(Those days are approximately as tranquil as the beginning of Try a Little Tenderness, though usually with less applause.)

Really, the only thing better than sitting around and talking about the good ole days, is when visitors do come to the Wren’s Nest. And sometimes, just sometimes, we get a whole mess of visitors all at once.

Akbar telling Brer Rabbit stories on a Saturday afternoon at the Wren's Nest

Saturday was one such day.

Instead of just one 30 minute session at 1 pm, Akbar told stories pretty much straight through from noon until 2:15. He was off the chain.

We didn’t have enough chairs in the room, and the crowds spilled into the hall and the foyer.

Book Clubs Meet at the Wren's Nest all the time, and Miss Nannie doesn't mind it.

Meanwhile, Nannie gave a tour to a book club. These ladies loved us, and stayed for approximately ever.

Girlscouts Visit the Wren's Nest Too, on a Marta Scavenger Hunt

Jeri was in the back with some girl scouts on a Marta scavenger hunt.

WABE Interviews Akbar Imhotep, Master Storyteller, Wren's Nest Exerpt, and Cool Dude

And once Akbar had finally finished up, he made time for an interview for WABE, our local public radio station and NPR affiliate.

I’ll let you know when he and Nannie are on Atlanta Sounds.

We know you often think to yourself, “Man, I wish I knew what Amelia and Lain were doing at all times”. Sure, you know where we work, where we eat lunch, even the movies we see. But sometimes, just sometimes, that simply isn’t enough.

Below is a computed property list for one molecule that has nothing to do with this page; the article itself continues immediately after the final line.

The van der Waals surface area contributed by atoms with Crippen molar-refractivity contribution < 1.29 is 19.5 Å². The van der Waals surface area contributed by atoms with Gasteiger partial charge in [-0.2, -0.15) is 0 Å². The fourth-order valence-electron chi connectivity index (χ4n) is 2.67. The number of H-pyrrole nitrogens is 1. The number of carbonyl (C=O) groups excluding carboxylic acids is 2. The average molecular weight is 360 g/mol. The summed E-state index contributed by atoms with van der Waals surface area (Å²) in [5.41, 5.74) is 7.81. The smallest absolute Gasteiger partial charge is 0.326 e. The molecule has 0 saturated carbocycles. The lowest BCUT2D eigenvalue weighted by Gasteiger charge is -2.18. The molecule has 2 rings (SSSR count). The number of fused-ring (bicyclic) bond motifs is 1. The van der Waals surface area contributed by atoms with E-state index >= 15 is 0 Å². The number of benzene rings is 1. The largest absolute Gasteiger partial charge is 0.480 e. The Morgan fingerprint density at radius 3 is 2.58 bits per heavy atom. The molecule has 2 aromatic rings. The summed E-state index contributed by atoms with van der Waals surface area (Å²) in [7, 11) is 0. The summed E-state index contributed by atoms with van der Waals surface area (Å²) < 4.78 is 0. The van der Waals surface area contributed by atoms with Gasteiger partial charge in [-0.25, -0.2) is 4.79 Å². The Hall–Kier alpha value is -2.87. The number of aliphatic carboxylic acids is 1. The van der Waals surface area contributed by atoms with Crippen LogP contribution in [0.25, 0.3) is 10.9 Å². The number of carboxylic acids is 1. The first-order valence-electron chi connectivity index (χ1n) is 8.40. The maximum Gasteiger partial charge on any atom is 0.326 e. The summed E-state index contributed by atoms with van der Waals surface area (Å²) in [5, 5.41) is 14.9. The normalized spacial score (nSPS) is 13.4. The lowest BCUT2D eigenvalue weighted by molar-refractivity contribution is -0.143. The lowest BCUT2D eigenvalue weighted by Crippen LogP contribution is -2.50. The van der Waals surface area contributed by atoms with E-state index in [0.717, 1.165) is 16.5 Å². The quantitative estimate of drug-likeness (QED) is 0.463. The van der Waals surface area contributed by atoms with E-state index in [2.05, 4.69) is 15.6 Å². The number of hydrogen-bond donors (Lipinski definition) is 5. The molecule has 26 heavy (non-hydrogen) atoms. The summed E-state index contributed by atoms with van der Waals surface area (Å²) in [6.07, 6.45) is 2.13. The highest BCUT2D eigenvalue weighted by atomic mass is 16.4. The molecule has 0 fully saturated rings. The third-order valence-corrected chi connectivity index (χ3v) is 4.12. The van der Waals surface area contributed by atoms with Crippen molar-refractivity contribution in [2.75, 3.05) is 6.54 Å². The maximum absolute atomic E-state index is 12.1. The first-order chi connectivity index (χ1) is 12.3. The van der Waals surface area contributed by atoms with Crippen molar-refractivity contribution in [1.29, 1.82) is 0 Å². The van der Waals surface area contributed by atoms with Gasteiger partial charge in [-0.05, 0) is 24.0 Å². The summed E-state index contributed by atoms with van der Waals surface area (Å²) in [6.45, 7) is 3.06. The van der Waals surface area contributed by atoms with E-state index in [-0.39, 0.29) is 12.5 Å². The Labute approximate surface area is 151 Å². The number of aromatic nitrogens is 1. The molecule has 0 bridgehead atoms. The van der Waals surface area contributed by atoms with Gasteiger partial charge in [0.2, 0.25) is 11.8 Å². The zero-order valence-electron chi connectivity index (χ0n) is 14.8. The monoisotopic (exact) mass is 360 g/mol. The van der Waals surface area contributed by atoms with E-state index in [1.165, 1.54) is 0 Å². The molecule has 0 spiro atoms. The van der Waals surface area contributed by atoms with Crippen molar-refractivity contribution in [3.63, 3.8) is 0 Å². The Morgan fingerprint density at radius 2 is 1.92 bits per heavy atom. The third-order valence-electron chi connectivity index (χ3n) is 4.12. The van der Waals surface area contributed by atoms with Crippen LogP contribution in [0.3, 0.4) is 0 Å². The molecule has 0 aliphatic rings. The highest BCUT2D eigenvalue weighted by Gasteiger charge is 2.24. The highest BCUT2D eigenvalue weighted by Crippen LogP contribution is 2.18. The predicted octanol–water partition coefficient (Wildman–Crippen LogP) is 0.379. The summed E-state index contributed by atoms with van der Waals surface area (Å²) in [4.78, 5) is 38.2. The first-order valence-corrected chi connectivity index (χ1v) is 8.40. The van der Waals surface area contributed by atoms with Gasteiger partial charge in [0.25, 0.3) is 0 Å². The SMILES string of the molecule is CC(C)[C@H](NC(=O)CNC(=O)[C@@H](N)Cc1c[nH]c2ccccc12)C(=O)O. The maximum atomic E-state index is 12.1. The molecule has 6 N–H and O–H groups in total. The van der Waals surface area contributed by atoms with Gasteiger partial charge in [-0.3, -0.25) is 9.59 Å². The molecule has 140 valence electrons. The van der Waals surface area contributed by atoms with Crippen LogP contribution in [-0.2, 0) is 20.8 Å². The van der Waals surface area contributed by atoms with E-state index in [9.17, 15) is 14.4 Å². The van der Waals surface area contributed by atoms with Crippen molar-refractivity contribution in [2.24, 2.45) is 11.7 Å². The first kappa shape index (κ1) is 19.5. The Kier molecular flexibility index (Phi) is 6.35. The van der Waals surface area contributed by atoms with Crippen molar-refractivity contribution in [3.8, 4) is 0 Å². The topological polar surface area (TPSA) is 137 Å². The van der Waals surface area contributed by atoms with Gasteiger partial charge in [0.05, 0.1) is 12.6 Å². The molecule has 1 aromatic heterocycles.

So, friends/stalkers, here’s what’s on tonight’s plate:

Duck and Herring Co. Radio Hour at Agnes Scott

Yep, our beloved chums from the Duck and Herring Co. are not only hosting a radio hour/live podcast, but have invited Lain and me to read. We are feeling very special today, in case you were wondering.

So please, come on by! When else will you have the opportunity to hear seasoned pro Lain groan when he flubs a word, or novice Amelia Trace giggle when she does the same?

Never, that’s when.

Plus – and I don’t want to spread rumors or anything, but I still will happily – there’s been word of a WREN’S NEST SONG to be debuted tonight. I’m practically tingling with excitement!

Every so often a visitor will ask us if there is anywhere to eat in the West End, post-totally awesome Wren’s Nest tour.

It is important to know that they are asking this question earnestly, bracing themselves to hear that there is a complete dearth of dining establishments in this area of Atlanta. Which would be sad.

Mercenary Amelia Trace delighting in West End foodstuffs

(Mercenary Amelia Trace eating up.)

The good news is that yes, there are restaurants! More than a couple, even.

Executive Director Lain delighting in West End foodstuffs

(Bossman Lain wearing a cool shirt and eating up.)

The bad news is, it was becoming more and more difficult to respond to this timid question without laughing a little. Also, it kept us on the phone for a while, and you know how we feel about using the phone.

Solution! Allow me to welcome you to the newest page on the website, Places to Eat Around The Wren’s Nest That Not Only Exist, But Are Also Delicious (working title).

There you’ll find our totally biased recommendations of, essentially, where we go to lunch on Fridays. If you have any suggestions to add, don’t hesitate to do so in the comments.

So, who’s up for a tour and a lunch date?